In the last week a story from England has gained considerable notoriety due to the troubling questions it raises about the political neutrality of searches conducted by Google, the internet search behemoth. In March 2008, Englands Christian Institute (the Institute) informed Google U.K. that it wished to place this ad (see below) to promote its pro-life papers when Google visitors searched for abortion service websites:

google-censored.gif

In an e-mail dated March 19, 2008, Google U.K. denied the Institutes request to place the advertisement on pages producing abortion-related search results. Google stated that it denied placement because Google policy does not permit the advertisement of websites that contain abortion and religion-related content. Additionally, Google noted that it retained the right to exercise editorial discretion when it comes to the advertising we accept on our site.

No further explanation was given until April 10th, when Google U.K.s media office issued the following comment: We only allow ads that have factual information about abortion.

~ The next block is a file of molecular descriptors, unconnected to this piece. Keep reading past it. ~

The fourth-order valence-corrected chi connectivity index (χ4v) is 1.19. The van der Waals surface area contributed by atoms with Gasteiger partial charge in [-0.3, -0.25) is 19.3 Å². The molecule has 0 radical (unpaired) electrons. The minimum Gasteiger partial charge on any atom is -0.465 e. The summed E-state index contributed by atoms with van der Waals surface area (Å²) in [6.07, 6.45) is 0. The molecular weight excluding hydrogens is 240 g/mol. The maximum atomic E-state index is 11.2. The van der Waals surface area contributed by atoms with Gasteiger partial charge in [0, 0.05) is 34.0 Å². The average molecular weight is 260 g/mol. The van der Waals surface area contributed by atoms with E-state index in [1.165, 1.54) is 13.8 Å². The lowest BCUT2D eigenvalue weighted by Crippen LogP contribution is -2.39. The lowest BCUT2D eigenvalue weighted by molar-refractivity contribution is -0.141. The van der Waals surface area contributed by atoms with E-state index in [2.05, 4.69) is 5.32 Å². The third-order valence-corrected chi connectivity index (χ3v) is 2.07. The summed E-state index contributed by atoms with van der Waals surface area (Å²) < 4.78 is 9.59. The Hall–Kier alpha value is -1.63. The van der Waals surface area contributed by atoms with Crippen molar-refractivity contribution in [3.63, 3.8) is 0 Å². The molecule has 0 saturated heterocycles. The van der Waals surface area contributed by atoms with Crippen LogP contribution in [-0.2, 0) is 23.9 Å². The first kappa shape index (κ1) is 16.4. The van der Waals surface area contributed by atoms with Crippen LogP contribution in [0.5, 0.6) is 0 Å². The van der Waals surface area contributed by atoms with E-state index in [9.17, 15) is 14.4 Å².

Googles insulting comment speaks volumes about the companys prejudices. My quick review of papers posted on the Institutes website found studies that thoughtfully combined Christian Biblical teaching, Christian ethical analysis, accurate discussion of scientific facts, and reasonable public policy conclusions. For example, the 76-page study on the Morning-After-Pill is very well reasoned even if does not come to the same conclusions Googles staff would reach about the ethics of using emergency contraception.

Well, this story will continue to develop because the Institutes attorneys wrote to Google informing them that the companys actions violate the U.K.s Equality Act of 2006. Apparently, that law prohibits religious discrimination in the provision of a good, facility or service, and the Institutes attorneys believe its actions fall within protections afforded by the law. If courts in the United Kingdom interpret such laws in a manner similar to the way an American court would, the Institute probably has a good case.

This will be an important legal contest for the United Kingdom should it go to court. If Christian organizations can be banned from advertising on pages produced by specific search terms then freedom of speech on the internet is in grave danger. If push comes to shove, Google may find that millions upon millions of Christian web users can take their searches elsewhere, and Googles stock price has already lost around $300 from its 52-week high.